Oriana Bandiera, Andrea Prat, Raffaella Sadun and Julie Wulf, February 2012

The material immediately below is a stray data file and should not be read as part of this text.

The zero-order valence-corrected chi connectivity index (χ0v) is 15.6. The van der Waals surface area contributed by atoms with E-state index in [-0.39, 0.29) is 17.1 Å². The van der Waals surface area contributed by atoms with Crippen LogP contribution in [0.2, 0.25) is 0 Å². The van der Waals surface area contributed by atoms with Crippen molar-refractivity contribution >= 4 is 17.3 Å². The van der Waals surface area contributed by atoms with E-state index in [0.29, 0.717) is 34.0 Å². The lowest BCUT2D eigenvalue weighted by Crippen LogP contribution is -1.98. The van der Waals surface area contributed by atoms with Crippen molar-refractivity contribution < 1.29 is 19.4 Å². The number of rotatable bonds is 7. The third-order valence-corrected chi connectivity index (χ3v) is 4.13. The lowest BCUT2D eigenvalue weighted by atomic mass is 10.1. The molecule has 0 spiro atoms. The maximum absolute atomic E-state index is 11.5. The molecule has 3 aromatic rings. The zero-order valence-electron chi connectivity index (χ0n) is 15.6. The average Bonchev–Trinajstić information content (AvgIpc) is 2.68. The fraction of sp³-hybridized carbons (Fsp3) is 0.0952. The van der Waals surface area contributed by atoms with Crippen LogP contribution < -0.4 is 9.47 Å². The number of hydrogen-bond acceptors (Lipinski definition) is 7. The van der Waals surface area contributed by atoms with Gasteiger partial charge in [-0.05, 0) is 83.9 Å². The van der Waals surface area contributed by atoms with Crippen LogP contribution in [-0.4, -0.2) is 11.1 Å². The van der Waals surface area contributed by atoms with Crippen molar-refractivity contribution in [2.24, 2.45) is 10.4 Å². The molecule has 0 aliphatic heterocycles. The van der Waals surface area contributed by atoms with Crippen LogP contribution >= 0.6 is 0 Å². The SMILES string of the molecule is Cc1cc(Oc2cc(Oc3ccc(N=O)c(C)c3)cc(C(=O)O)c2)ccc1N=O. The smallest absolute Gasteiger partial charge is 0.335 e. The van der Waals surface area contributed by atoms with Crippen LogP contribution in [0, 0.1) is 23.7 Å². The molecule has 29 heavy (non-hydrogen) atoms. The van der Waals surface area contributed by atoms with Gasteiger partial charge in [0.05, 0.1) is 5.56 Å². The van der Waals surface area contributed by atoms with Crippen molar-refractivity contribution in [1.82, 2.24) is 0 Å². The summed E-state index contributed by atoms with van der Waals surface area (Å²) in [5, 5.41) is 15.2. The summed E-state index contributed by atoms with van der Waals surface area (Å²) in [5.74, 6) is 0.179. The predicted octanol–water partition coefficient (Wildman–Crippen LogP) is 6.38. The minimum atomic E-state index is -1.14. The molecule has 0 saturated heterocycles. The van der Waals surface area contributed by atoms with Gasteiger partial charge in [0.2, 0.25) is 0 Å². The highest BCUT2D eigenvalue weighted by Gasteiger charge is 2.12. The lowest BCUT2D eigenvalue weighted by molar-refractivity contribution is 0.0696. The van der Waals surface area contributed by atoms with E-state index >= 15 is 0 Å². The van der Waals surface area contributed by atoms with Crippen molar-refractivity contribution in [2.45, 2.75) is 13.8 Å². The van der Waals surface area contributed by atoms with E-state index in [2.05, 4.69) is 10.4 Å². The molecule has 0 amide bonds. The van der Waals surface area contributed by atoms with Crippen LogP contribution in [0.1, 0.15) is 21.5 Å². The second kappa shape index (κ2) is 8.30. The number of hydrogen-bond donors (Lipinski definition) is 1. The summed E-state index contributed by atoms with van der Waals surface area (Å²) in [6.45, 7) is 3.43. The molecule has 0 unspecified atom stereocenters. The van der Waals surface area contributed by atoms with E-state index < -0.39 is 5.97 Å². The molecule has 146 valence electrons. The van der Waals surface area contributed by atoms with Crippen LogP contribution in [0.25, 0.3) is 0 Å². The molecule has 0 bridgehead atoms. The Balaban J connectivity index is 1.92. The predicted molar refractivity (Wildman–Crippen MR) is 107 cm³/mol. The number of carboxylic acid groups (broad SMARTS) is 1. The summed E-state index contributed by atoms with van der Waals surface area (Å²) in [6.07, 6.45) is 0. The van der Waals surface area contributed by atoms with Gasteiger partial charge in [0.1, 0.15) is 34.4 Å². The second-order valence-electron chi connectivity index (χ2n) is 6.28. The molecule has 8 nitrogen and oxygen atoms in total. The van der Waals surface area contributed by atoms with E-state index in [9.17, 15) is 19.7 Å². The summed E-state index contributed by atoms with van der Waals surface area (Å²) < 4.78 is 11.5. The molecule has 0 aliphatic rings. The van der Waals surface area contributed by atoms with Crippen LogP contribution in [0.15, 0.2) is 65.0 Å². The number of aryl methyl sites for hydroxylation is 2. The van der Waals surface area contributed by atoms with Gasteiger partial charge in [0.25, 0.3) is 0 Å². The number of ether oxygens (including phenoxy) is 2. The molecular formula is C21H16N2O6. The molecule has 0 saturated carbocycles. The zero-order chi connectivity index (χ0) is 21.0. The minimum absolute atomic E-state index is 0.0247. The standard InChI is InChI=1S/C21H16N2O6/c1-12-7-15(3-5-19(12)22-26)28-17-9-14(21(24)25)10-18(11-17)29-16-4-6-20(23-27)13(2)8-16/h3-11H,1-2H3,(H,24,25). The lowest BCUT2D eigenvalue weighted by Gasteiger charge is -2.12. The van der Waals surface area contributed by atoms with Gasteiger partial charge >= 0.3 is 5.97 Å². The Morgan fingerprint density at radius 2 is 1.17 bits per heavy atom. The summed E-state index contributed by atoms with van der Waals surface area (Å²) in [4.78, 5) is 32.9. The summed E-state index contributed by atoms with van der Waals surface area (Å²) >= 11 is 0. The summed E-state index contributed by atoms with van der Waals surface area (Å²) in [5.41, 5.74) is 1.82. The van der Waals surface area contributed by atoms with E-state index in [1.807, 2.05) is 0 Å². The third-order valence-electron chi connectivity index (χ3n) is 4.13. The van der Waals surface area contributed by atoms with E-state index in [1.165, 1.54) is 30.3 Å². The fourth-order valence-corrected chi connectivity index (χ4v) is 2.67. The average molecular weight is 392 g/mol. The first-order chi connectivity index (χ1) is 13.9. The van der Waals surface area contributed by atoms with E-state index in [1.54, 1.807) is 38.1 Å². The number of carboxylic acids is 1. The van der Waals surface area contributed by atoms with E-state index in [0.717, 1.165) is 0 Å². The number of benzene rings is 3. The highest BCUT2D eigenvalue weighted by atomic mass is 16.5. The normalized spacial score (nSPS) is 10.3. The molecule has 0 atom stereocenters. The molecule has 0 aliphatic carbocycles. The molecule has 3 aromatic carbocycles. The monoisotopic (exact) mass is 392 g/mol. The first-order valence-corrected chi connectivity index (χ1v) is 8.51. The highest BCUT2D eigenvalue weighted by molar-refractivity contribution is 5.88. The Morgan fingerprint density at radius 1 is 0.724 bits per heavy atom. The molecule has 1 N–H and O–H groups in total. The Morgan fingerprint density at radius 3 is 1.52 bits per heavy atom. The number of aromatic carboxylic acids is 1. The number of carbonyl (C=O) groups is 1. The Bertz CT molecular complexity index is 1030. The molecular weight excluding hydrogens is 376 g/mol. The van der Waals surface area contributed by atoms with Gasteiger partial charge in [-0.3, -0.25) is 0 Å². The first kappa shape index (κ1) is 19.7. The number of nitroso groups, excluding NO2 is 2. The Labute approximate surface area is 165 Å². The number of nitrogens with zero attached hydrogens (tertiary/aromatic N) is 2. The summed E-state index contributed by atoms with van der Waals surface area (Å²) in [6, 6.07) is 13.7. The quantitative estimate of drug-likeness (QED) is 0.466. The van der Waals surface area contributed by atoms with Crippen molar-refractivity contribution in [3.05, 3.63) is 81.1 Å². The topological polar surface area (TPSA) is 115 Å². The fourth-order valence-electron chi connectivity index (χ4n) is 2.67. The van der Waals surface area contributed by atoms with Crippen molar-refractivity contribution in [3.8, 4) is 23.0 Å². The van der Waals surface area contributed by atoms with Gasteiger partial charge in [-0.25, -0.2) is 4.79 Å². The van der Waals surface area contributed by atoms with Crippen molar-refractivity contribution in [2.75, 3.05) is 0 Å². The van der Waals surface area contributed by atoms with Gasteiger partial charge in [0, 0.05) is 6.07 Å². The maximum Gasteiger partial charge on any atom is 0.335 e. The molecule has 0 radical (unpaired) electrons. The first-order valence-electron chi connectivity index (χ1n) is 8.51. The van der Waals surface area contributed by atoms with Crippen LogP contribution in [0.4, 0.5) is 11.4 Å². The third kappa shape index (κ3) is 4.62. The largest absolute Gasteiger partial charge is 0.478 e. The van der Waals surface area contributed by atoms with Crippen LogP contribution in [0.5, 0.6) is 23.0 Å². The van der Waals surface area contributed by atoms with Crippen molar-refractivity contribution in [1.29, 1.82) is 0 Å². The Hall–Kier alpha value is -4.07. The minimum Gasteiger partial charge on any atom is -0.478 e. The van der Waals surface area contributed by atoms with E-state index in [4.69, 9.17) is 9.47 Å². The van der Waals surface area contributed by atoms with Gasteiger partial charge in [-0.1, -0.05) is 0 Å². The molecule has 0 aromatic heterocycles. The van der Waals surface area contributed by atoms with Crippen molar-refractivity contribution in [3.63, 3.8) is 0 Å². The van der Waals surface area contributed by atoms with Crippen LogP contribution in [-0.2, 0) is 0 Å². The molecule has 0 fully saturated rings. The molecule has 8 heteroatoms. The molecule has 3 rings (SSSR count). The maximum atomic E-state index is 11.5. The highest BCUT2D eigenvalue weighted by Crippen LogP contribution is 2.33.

For both practitioners and researchers, span of control plays an important role in defining and understanding the role of the CEO. In this paper, we combine organizational chart information for a sample of 65 companies with detailed data on how their CEOs allocate their work time, which we define as their span of activity. Span of activity provides a direct measure of the CEOs management style, including the attention devoted to specific subordinates and functions, the time devoted to individual work and outside constituencies, a preference for multilateral or bilateral interaction, the degree of planning, etc. We find that CEOs with a larger number of reports spend more time with subordinates, more time on large meetings, less time on unplanned activities. The presence of a delegate, such as the COO, allows the CEO to reduce the time spent with insiders and to focus on bilateral and unplanned activities. These results suggest that time-use information is helpful in interpreting how span of control determines management style.